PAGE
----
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Profiting from high-quality design

Profiting from high-quality design

10 October 2018

Quality of design commands a significant premium, according to specialist estate agent The Modern House. In a UK housing market that has slowed somewhat, design quality continues to sell.

The Modern House is not your typical estate agent. It turns down around half of the properties it is offered for sale for their failure to make it past its own internal ‘sort of design review’, as founding director Albert Hill puts it.

The ‘Modern’ in the company’s name makes it, in one sense, a misnomer: it sells a wide range of properties from photo-shoot contemporary to factory conversions and period properties ‘with design intervention’. But it maintains a strict line on design quality, selling only homes with a strong and evident design-focus.

‘We discriminate only by design, not by price,’ says Hill.

About 20% of their sales portfolio is new build, and of this a large proportion are homes from a new generation of architect-developers doing it for themselves. Hill says they are always happy to work with such projects because they know the design quality will be high. He would encourage any architects thinking about going into development to go ahead and take the plunge.

Hill thinks that the growing number of practices becoming confident enough to try their hand at development is a trend to be welcomed, and perhaps reflects the government’s line that more attention should be given to building homes on small sites.

It is no secret that the housing market has cooled in London – where The Modern House conducts 70% of its business – which means that developers are having to work hard to make what they offer stand out. Design quality is one way to do this.

‘Consumers are also getting increasingly savvy about “authentic” quality,’ states Hill. ‘They know what sort of attention to detail they want from layouts, materials and natural daylight.’

For Hill, the case for design commanding a premium in the housing market is proven, and he even puts a figure to it for any would-be architect-developers to feed into their spreadsheets: it is 12%.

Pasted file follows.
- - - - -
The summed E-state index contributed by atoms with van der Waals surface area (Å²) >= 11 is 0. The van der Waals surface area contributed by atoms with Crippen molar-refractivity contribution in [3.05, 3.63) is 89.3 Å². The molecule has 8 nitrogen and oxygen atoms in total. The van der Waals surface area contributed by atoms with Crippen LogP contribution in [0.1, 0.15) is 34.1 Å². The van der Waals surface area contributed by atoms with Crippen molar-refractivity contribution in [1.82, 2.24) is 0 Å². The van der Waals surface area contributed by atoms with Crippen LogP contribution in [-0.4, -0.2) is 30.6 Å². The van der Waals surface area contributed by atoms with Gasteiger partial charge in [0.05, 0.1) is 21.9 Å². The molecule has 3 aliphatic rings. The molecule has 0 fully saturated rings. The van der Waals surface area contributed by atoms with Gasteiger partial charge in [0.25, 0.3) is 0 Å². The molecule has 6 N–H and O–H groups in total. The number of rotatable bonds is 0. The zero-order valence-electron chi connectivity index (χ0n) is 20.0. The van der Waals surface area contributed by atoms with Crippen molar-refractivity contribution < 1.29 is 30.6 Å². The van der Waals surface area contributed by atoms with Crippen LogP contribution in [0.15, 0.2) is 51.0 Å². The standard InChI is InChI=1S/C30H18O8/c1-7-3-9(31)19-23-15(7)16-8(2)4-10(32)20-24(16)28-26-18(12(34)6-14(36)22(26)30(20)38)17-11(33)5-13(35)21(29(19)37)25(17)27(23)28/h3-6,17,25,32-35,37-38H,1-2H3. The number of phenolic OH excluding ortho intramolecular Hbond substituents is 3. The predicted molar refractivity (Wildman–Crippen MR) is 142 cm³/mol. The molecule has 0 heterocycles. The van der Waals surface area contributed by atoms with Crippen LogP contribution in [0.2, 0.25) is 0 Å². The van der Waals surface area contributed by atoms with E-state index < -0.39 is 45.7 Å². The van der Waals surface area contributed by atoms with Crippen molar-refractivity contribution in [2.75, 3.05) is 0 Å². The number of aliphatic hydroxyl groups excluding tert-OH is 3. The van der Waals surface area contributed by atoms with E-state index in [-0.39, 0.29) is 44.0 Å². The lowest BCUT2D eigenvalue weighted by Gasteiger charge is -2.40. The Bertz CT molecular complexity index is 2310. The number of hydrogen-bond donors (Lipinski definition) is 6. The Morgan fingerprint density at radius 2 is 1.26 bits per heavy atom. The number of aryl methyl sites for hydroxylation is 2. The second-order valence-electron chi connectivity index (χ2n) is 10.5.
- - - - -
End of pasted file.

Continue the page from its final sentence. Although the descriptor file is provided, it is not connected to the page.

Redevelopment of the industrial Imperial Club in Forest Hill, London, by Frame, a design-led property group founded by architects Nick Mansour and Hugo Braddick. Photo © The Design House.

Earlier this year, The Modern House published the results of research carried out with property market intelligence company Dataloft. It compared the underlying per-square-foot sale value of homes with ‘high design values’ against homes in the ‘mainstream’ market. Having access to a large sample of sold properties, pre-selected for their design focus, and comparing like-for-like in terms of year of sale and postcode, made it possible to isolate the impact of good design on value, the research claims.

The ‘high design’ homes consistently commanded an average premium of 12% over a number of years and across changing market conditions. Across the three-year period analysed (2014–17), the design premium was 19% for higher-value sales of over £1m; while in lower-value price bands the premium was a smaller but still significant 10%.

Although The Modern House, which takes its name from the title of F.R.S. Yorke’s 1934 book, is not representative of the UK market generally, Hill’s message to any potential designer-developers is that there is a strong demand out there for design-led homes.

However, he advises architects to regard development as a long slog with rewards further down the line: the early objective is to establish credibility and a track record with banks and lenders, rather than trying to maximise profits at the first attempt. He also advises keeping faith with your original design intentions.

‘Don’t play safe and offer diluted design, because you risk falling between the design-focused and mainstream markets and impressing no-one by not being interesting enough,’ he warns. ‘Ambition, and sometimes naivety, can be just what is needed in a risk-averse market.’

Albert Hill will be one of the expert panel members discussing ‘Deconstructing Finance’ for architects at ‘Guerrilla Tactics 2018: Expanding Practice: Navigating the Architecture of Planning, Procurement and Property’, which takes place at the RIBA on 13–14 November 2018.

Thanks to Albert Hill, Founding Director, The Modern House.

By Neal Morris. This is a Professional Feature edited by the RIBA Practice team. Send us your feedback and ideas

RIBA Core Curriculum Topic: Business, clients and services.

As part of the flexible RIBA CPD programme, Professional Features count as microlearning. See further information on the updated RIBA CPD Core Curriculum and on fulfilling your CPD requirements as an RIBA Chartered Member.

Posted on 10 October 2018.

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